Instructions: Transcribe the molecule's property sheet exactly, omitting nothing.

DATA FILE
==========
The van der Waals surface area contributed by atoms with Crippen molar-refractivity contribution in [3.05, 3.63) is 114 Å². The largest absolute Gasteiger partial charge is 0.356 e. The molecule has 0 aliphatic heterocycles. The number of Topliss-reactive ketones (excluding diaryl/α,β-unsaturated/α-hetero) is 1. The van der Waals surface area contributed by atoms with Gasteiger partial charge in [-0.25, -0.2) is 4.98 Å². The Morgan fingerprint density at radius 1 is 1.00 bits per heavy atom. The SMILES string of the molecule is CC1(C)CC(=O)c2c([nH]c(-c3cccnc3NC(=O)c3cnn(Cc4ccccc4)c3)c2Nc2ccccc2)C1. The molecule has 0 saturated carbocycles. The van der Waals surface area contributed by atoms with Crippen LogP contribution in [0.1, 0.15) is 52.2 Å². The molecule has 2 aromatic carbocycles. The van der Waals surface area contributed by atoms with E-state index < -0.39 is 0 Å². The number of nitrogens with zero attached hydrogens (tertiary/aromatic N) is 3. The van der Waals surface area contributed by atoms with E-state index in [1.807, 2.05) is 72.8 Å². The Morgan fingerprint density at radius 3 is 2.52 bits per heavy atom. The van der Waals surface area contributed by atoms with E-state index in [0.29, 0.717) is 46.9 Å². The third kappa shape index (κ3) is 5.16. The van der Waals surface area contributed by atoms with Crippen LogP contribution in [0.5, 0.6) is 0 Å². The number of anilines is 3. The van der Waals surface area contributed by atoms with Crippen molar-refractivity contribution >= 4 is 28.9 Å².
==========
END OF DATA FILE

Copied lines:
The van der Waals surface area contributed by atoms with Crippen molar-refractivity contribution in [3.05, 3.63) is 114 Å². The largest absolute Gasteiger partial charge is 0.356 e. The molecule has 0 aliphatic heterocycles. The number of Topliss-reactive ketones (excluding diaryl/α,β-unsaturated/α-hetero) is 1. The van der Waals surface area contributed by atoms with Gasteiger partial charge in [-0.25, -0.2) is 4.98 Å². The Morgan fingerprint density at radius 1 is 1.00 bits per heavy atom. The SMILES string of the molecule is CC1(C)CC(=O)c2c([nH]c(-c3cccnc3NC(=O)c3cnn(Cc4ccccc4)c3)c2Nc2ccccc2)C1. The molecule has 0 saturated carbocycles. The van der Waals surface area contributed by atoms with Crippen LogP contribution in [0.1, 0.15) is 52.2 Å². The molecule has 2 aromatic carbocycles. The van der Waals surface area contributed by atoms with E-state index < -0.39 is 0 Å². The number of nitrogens with zero attached hydrogens (tertiary/aromatic N) is 3. The van der Waals surface area contributed by atoms with E-state index in [1.807, 2.05) is 72.8 Å². The Morgan fingerprint density at radius 3 is 2.52 bits per heavy atom. The van der Waals surface area contributed by atoms with E-state index in [0.29, 0.717) is 46.9 Å². The third kappa shape index (κ3) is 5.16. The van der Waals surface area contributed by atoms with Crippen LogP contribution in [0.5, 0.6) is 0 Å². The number of anilines is 3. The van der Waals surface area contributed by atoms with Crippen molar-refractivity contribution >= 4 is 28.9 Å².